Bishop, we have a problem...

At the beginning of the year I offered the priests of the Vicariate of Ingwavuma to celebrate confirmations on the Sunday I am in the Vicariate. Once a month I spend a week in the Vicariate and it always includes a Sunday.

Fr Sfiso Mchunu OSM was the first one to ask and we agreed to do it last Sunday at "Star of the Sea" gathering those being prepared in the different outstations.

As usual, I arrived the day before so that we could practice the celebration with the group.

He welcomed me and said: "Bishop, we have a problem. There are at least 100 people to be confirmed...". Honestly, I was not expecting it. Neither was he as only last month he became priest-in-charge of that parish.

"They are all here so that we are sure tomorrow we start on time. The parish is putting up a tent as our church is not big enough".

It was becoming late. The tent was already up but there was no electricity. We then placed three vehicles with the lights on so that we could somehow see each other and practice - in the place - the different moments of the celebration. 

As we always ask a clear commitment at the time of confirmation, I asked them to meet their priest in the coming two weeks and tell him what service they plan to do in their communities.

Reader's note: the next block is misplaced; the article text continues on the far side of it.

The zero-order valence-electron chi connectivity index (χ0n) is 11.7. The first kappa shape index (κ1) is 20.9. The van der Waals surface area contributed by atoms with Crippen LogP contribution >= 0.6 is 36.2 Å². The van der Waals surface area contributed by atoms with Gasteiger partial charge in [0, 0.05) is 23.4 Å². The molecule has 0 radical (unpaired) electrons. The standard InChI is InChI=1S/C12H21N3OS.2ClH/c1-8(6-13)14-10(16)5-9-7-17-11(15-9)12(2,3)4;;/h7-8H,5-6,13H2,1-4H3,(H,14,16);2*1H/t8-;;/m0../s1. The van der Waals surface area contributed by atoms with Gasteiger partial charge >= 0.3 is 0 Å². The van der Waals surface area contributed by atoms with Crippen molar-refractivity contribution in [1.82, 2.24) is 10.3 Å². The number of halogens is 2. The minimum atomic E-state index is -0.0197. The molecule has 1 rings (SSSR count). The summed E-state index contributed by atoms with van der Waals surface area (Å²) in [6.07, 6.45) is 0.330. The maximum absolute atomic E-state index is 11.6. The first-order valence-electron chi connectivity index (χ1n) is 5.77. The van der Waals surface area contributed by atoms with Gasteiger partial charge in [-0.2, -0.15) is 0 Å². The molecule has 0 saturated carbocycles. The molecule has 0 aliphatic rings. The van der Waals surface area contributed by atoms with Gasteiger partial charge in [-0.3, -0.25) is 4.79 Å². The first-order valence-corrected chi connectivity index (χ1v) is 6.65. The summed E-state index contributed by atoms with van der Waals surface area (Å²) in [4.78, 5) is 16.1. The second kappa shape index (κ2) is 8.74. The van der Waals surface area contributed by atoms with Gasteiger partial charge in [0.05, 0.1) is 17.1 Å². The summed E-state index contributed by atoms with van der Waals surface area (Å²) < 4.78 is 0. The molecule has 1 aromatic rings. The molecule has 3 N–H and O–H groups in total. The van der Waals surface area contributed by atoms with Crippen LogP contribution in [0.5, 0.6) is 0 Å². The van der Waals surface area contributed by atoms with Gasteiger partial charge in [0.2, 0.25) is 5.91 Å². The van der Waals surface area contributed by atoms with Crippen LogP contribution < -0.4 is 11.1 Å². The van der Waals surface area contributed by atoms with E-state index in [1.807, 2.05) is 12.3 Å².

Things seems to be pretty clear so I went back to the house. Fr Sfiso instead remained with them. "I would like to have a session with them and see how prepared they are to be confirmed"

Early in the morning he looked fresh as if the session was short. It was not. He stayed with them until midnight and then made himself available to celebrate the sacrament of reconciliation. One by one went to him for confession. He finished at 3.00 in the morning! He probably looked fresh not because he had slept enough but because he felt encouraged by the way they responded.

The celebration went well. As expected, it lasted just under 4 hours. Since I became bishop I always lay hands - together with the priest - over each one of those being confirmed. I make no exceptions. That must have taken us a long time.

During the homily and taking from the Gospel the image of being "fishers of people" I asked them how they planned to do that in their lives. Two asked to talk. The first one said she hopes that by the way she lives, people would ask themselves what leads her and she will then be able to witness to her faith. The second one underlined the importance of the "works of mercy". They were both very confident in the way they said it and prompted everyone to clap their hands.

Maybe as it is sometimes said, we did not have a problem, but an opportunity with the gift of those more than one hundred people who want to witness with their lives the presence of the Risen Lord among us.